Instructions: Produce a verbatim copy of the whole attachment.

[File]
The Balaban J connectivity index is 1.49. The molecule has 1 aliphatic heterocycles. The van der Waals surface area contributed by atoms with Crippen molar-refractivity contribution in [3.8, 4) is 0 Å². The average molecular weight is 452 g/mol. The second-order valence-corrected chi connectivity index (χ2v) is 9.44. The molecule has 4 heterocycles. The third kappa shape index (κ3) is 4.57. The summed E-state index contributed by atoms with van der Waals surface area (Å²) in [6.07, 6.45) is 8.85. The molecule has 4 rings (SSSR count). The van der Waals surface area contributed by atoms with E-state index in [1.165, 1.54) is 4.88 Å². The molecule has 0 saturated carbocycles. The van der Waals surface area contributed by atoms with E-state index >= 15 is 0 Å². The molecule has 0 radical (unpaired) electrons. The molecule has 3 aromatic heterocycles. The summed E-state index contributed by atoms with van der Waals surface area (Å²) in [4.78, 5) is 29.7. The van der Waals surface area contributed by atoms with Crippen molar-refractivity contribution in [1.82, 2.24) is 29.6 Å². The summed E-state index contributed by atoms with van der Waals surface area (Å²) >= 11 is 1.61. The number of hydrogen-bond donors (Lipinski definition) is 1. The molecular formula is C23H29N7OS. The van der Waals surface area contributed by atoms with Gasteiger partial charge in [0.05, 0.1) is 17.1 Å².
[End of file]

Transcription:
The Balaban J connectivity index is 1.49. The molecule has 1 aliphatic heterocycles. The van der Waals surface area contributed by atoms with Crippen molar-refractivity contribution in [3.8, 4) is 0 Å². The average molecular weight is 452 g/mol. The second-order valence-corrected chi connectivity index (χ2v) is 9.44. The molecule has 4 heterocycles. The third kappa shape index (κ3) is 4.57. The summed E-state index contributed by atoms with van der Waals surface area (Å²) in [6.07, 6.45) is 8.85. The molecule has 4 rings (SSSR count). The van der Waals surface area contributed by atoms with E-state index in [1.165, 1.54) is 4.88 Å². The molecule has 0 saturated carbocycles. The van der Waals surface area contributed by atoms with E-state index >= 15 is 0 Å². The molecule has 0 radical (unpaired) electrons. The molecule has 3 aromatic heterocycles. The summed E-state index contributed by atoms with van der Waals surface area (Å²) in [4.78, 5) is 29.7. The van der Waals surface area contributed by atoms with Crippen molar-refractivity contribution in [1.82, 2.24) is 29.6 Å². The summed E-state index contributed by atoms with van der Waals surface area (Å²) >= 11 is 1.61. The number of hydrogen-bond donors (Lipinski definition) is 1. The molecular formula is C23H29N7OS. The van der Waals surface area contributed by atoms with Gasteiger partial charge in [0.05, 0.1) is 17.1 Å².